How to Cite a Legal Document Chicago
Many government publications come from executive departments, federal agencies, and the U.S. Congress. Many of the documents are chronified recordings of government proceedings that are part of the minutes of Congress. These documents are often published without a clear indication of the author, title, publisher or copyright date. Look for available clues and provide as much information as possible, including URL and access date. • Business law students should use this information when asked to cite Australian legal documents in chicago`s SEO style. This section provides information about formatting and citing the Chicago Manual of Style. These resources follow the seventeenth edition of the Chicago Manual of Style, published in 2017. • Other students, if asked to cite Chicago-style Australian legal documents, should also use this information. Special presentations, articles, and essays include examples that illustrate collection topics. Many collections contain certain items such as timelines, family trees, or scientific articles that are not primary source records.
Such content was created to improve understanding of the collection. • If you cite legal material obtained online, a full Internet address must be provided. Maps are much more than just maps of towns and villages. They document historic sites, events and populations as well as growth and changes over time. This map is from the Geography and Maps Division of the Library of Congress. Unpublished letters and documents that have not been archived may be cited as other unpublished documents, replacing on-site information with phrases such as “Trinity Overmyer`s private collection” or “author`s property”. The location is not mentioned. Annotations and bibliographic entries for public documents, like other documents, must contain the elements necessary to locate the elements.
These essential elements often include the following: legal and other government documents should be cited with footnotes, endnotes and/or citation sentences (with clauses containing the same information required in a footnote). Printed copies of sources are generally preferred to digital copies, although verified digital sources are acceptable. If you write for legal journals or other legal publications, these sources usually do not need to be cited in a bibliography or on a reference page. Quotation sentences alone are an acceptable form of quotation as long as the document contains only a few legal quotations (for more information, see The Chicago Manual of Style, 17th edition, sections 14.269-305 and 15.58). Essay and dissertation titles appear in quotation marks, not in italics, but are quoted in all other ways like books. Specify the name, title, document type, educational institution, and date in this order. If the article was found online, provide a URL or DOI (see Guidelines for citing online sources). Annotations for court proceedings should include the name of the case, the number, the volume number, the short name of the Judge-Rapporteur and, in parentheses, the short name of the court and the date. Fully written case names are defined in Latin characters, while in later shortened citations, the short form of the case name is printed in italics. Quotes are supposed to refer to decisions as a whole, unless a particular page is quoted with “at” (see Example 3 below).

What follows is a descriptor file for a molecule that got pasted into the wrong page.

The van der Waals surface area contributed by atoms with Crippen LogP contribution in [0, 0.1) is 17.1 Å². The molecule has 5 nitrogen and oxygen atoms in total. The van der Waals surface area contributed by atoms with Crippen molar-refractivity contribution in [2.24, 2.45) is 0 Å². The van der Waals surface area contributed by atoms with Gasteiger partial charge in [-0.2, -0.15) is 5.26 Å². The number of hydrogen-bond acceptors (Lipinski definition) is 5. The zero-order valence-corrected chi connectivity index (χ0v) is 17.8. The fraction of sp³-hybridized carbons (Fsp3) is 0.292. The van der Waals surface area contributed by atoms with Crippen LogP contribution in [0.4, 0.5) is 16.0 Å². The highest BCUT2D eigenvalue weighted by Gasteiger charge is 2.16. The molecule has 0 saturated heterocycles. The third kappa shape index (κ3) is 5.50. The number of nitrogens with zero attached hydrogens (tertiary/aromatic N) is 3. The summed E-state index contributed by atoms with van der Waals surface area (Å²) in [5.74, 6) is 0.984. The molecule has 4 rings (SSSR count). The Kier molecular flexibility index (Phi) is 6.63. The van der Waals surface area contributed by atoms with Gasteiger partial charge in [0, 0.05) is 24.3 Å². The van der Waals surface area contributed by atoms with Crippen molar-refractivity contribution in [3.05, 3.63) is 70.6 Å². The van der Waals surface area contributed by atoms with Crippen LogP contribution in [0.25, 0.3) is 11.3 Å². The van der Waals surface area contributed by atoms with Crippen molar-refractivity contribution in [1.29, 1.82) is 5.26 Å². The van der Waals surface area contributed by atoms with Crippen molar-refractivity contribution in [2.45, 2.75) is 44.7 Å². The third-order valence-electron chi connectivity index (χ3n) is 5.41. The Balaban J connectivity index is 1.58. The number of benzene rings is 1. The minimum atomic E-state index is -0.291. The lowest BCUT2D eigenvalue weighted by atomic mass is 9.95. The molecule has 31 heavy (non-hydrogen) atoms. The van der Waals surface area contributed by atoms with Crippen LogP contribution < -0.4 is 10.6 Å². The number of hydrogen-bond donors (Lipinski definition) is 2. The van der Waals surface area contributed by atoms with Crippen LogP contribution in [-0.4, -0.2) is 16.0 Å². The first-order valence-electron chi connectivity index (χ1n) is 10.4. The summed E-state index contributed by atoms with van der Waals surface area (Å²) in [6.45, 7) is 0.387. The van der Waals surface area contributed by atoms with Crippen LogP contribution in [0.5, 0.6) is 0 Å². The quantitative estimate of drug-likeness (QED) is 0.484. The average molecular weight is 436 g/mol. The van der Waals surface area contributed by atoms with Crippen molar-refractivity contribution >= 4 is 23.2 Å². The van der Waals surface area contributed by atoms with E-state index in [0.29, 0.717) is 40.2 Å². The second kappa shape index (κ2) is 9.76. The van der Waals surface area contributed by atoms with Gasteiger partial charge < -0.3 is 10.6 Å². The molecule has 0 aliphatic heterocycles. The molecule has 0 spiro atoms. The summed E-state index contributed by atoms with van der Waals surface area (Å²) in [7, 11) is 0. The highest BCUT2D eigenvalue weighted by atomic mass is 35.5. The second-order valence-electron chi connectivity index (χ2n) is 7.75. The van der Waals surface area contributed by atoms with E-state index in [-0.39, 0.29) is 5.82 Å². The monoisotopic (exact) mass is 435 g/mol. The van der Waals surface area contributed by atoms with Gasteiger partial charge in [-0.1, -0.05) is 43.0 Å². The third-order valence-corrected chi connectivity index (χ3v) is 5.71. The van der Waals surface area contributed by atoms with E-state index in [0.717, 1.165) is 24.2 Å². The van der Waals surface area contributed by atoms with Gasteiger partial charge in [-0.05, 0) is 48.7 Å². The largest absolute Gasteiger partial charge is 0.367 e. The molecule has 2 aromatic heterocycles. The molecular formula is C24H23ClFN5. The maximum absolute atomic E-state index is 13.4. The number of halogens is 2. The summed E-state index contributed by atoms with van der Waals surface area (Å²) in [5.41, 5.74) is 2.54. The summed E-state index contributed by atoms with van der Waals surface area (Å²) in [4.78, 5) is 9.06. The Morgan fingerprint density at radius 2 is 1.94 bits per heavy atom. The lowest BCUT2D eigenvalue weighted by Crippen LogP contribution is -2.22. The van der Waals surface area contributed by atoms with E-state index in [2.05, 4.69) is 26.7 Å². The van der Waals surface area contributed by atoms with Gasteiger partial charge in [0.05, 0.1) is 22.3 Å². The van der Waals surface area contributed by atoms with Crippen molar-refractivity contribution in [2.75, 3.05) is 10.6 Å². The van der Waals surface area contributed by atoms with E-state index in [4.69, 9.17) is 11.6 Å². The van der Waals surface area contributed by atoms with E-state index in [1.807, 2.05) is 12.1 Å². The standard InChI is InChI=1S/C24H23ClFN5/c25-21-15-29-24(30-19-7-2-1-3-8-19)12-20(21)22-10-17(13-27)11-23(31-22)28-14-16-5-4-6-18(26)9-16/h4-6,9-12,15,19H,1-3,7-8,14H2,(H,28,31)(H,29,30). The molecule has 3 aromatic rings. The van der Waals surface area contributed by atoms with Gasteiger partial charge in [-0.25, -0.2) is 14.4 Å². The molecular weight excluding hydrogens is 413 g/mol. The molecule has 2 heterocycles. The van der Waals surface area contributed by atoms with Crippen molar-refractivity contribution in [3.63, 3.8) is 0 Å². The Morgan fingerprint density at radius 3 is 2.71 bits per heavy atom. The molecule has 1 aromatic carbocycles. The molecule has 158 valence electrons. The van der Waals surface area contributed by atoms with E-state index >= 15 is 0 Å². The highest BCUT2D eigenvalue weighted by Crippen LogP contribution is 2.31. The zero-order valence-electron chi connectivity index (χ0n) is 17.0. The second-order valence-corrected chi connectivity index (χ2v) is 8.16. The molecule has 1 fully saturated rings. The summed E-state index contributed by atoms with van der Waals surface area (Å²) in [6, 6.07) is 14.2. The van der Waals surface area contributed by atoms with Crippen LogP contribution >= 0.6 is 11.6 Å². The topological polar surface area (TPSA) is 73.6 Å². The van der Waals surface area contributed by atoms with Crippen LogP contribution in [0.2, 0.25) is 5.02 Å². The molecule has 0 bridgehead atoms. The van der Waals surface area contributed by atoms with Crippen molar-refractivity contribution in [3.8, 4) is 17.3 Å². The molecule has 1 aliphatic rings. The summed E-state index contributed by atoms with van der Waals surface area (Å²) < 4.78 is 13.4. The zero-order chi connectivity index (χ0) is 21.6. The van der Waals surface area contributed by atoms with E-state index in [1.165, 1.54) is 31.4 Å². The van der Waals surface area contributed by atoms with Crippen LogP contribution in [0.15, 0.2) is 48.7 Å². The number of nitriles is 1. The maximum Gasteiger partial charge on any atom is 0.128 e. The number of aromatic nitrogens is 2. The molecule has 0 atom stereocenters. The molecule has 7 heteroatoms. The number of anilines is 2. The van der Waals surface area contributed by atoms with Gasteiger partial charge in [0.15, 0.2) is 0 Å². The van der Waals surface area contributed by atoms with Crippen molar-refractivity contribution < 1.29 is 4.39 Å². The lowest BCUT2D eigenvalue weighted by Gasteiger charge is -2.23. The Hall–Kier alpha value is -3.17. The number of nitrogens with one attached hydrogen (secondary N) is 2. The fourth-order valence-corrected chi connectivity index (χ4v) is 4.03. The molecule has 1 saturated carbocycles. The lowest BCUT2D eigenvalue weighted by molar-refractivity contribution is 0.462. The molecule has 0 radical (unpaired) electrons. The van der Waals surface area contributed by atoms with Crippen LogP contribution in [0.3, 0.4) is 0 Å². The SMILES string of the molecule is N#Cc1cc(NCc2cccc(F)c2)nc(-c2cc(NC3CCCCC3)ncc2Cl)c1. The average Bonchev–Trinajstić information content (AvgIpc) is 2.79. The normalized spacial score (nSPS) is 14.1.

The CMOS provides the following reference examples in section 14.276: Chicago Citation Format (Chicago Manual of Style, 15th edition, sections 17.270, 17.237) Dog Act 1989 (WA). www.legislation.wa.gov.au/legislation/statutes.nsf/law_a230.html.. Example: O`Sullivan, Timothy, photographer. “[Incidents of war. A Harvest of Death, Gettysburg, July 1863.] » Photograph. Washington, D.C.: Philip & Solomons, c1865. From the Library of Congress: A Selection of Photographs from the American Civil War, 1861-1865. www.loc.gov/pictures/item/cwp2003001110/PP (accessed January 9, 2006). Photographs and drawings appear in many of the Library of Congress` digitized historical collections. This photo from the library`s online collections shows war victims on the battlefield in Gettysburg, Pennsylvania.
Surname, first name Second initial. Title of the site. Location: Publisher, copyright date. Source of sponsorship. . (Access date). Example: The Wilbur and Orville Wright Timeline, 1867-1948. From the Library of Congress, The Wilbur and Orville Wright Papers.
memory.loc.gov/ammem/wrighthtml/wrighttime.html (accessed January 10, 2006). • If unreported cases are cited, the year should be placed in square brackets. Example: Keller, Helen. Helen Keller to John Hitz, August 29, 1893. From the Library of Congress, The Alexander Graham Bell Family Papers, 1862-1939. www.loc.gov/item/magbellbib004020 (accessed January 11, 2006). Example: Armitage, Frederick S., photographer. Bargain Day, Fourteenth Street, New York. 35 mm film. United States: American Mutoscope and Biograph Co, 1905.
From the Library of Congress, Early Motion Pictures, 1897-1920. RealMedia, MPEG, Quick Time, //www.loc.gov/item/00694373 (accessed January 9, 2006). Example: Ashmun, Jehudi. Map of the west coast of Africa from Sierra Leone to Cape Palmas, including the colony of Liberia. Map. Philadelphia: A. Finley, 1830. From the Library of Congress, from the map collections.. .